- Associated Press - Thursday, May 1, 2014

DOVER, Del. (AP) - Delaware’s environmental secretary is resigning his post to lead the National Wildlife Federation.

Collin O'Mara confirmed Thursday that he will leave the Department of Natural Resources and Environmental Control in July to become president and CEO of the country’s oldest and largest conservation organization. He will succeed Larry Schweiger, who is retiring Friday.

The Reston, Virginia-based federation announced O'Mara’s appointment Wednesday night at its annual Conservation Achievement Awards gala in Washington, D.C.

O'Mara said in an interview Thursday that the federation has been able to bring together people with diverse interests, from hunters to birders, to drive nationwide change at a time of partisan gridlock in Washington.

“Having some Delaware common sense brought to a grassroots national effort seemed to be an attractive opportunity that I couldn’t pass up,” said O'Mara, adding that he did not apply for the NWF post but was recruited by the federation through a headhunter.

Collin is a tireless leader with a deep understanding of conservation issues and a strong, entrepreneurial spirit,” NWF board chair Deborah Spalding said in a prepared statement. “His track record in implementing innovative solutions to conservation challenges and his experience in managing large, complex organizations with a diverse stakeholder base are key skills that will be critical in taking the federation forward in the coming years.”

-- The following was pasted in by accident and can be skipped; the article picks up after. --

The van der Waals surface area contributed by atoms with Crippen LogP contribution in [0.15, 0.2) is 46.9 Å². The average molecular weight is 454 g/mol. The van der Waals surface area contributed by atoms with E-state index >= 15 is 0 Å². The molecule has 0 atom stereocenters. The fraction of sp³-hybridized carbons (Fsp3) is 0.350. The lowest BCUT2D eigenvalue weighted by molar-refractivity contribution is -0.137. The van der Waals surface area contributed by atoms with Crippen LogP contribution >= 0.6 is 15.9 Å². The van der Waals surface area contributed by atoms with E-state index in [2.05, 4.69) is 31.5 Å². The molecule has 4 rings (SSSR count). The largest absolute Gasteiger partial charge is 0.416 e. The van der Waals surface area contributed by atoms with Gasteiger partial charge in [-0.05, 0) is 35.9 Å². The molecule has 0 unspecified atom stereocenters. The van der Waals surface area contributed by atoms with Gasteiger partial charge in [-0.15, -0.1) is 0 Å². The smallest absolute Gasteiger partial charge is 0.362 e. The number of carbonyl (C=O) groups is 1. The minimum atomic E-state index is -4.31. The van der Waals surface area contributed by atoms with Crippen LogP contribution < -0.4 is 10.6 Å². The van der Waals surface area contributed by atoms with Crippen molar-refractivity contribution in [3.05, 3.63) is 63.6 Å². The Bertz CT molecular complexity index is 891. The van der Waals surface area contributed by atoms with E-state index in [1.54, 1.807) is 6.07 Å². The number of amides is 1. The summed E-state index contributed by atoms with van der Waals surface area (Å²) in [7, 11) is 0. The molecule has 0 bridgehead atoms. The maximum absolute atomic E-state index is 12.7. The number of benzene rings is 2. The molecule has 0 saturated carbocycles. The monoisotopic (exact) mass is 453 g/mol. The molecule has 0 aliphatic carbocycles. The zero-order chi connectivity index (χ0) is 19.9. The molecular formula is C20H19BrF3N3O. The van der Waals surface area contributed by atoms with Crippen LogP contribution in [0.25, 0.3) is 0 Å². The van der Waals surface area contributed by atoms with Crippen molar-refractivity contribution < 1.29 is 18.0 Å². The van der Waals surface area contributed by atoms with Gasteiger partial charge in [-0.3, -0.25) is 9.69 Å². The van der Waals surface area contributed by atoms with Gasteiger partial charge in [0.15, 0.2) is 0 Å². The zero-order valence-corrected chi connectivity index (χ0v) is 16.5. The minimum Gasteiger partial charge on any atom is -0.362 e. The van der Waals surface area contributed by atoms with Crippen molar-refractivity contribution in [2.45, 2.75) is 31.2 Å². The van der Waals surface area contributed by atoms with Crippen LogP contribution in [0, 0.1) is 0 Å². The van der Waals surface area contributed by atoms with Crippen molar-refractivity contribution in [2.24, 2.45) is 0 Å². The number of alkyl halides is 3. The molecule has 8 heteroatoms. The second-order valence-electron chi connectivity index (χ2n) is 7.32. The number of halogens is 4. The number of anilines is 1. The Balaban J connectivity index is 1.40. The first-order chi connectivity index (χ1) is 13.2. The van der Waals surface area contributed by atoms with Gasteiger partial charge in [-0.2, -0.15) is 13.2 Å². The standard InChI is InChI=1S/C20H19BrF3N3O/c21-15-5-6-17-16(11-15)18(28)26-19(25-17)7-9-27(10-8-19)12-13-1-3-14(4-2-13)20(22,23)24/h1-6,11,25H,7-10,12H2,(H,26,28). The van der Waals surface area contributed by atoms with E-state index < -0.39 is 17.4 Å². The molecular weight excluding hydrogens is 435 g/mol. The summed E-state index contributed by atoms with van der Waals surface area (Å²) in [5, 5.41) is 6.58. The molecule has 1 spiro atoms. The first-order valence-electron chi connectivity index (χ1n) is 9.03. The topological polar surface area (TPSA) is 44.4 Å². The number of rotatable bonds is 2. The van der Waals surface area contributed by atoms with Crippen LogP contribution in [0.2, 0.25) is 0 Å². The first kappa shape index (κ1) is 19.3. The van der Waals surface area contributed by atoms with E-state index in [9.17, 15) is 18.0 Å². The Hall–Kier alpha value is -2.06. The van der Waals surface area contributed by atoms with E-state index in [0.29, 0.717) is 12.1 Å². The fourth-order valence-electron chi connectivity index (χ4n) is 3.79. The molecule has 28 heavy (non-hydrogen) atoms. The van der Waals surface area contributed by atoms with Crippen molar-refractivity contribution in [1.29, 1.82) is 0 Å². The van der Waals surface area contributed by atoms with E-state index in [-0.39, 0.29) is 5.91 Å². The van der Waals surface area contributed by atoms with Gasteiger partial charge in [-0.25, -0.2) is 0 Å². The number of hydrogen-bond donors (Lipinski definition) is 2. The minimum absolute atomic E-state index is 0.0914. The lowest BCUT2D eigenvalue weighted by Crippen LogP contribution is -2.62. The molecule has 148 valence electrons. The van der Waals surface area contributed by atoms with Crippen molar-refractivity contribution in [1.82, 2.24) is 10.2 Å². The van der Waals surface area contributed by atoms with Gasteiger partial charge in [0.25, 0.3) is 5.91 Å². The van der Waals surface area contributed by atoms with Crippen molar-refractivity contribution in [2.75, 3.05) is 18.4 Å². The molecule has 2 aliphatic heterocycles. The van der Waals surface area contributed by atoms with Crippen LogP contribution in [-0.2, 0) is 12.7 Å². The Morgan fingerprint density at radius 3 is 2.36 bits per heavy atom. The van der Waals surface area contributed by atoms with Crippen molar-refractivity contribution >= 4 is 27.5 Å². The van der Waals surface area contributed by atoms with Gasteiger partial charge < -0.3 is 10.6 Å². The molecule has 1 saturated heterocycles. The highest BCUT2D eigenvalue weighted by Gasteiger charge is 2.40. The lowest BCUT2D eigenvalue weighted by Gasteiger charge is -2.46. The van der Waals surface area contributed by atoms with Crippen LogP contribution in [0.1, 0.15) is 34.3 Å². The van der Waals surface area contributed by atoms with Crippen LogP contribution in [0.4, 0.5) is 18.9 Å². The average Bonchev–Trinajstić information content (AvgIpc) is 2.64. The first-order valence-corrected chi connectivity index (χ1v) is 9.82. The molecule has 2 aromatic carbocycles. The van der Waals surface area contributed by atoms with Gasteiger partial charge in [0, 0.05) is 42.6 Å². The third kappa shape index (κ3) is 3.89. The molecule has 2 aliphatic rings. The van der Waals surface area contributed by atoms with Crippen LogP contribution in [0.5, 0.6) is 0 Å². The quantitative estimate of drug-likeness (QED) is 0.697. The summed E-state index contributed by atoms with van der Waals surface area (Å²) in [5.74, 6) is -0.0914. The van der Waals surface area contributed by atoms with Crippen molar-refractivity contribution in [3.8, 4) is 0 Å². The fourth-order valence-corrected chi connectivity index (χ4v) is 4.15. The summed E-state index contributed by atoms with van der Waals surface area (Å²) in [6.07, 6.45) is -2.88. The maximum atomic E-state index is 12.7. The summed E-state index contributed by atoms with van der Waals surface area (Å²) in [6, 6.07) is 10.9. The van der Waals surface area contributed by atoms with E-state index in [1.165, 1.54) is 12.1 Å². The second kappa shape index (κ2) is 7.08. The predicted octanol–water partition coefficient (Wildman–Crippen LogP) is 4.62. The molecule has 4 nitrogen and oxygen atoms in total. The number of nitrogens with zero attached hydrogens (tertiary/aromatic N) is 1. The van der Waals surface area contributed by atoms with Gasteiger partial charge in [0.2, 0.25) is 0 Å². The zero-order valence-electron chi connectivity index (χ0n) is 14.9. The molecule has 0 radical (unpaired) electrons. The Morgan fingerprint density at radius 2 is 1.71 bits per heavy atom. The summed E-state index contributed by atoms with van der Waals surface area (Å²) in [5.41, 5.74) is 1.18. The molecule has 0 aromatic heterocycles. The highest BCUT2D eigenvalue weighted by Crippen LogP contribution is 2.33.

O’Mara, 35, was tapped by Gov. Jack Markell to lead Delaware’s environmental agency in 2009, making him the youngest state cabinet official in the nation at the time. He previously served as “clean tech strategist” for the city of San Jose, California. He also worked for his hometown of Syracuse, New York, overseeing the city’s performance management and accountability program.

Collin’s leadership has helped make Delaware a nationally recognized leader in energy and climate change policies,” Markell said in a prepared statement. “While we will be sad to see him leave the administration, the National Wildlife Federation has made a great choice for its next leader.”

O'Mara’s departure comes as the Markell administration is pushing for a statewide water tax to fund an accelerated effort to clean up Delaware’s polluted waterways, the vast majority of which are subject to fishing and swimming advisories. But the election-year tax proposal is having trouble gaining traction among lawmakers, including Markell’s fellow Democrats, and O'Mara said the federation agreed to allow him to continue working on the clean-water initiative during the current legislative session.

“I specifically asked for a two-month delay in my start date to try to give it the best possible shot we could.” he said, adding that a bill will be introduced in the next week or so. “We’re going to make a strong push and see how far we can get,” he said.

O'Mara’s accomplishments as environmental secretary include leading efforts to reduce air emissions from power plants, helping implement statewide curbside recycling, strengthening regulations governing stormwater management and onsite wastewater systems, and leading a statewide effort to improve Delaware’s preparedness for extreme storms, sea level rise, and other climate-related challenges.

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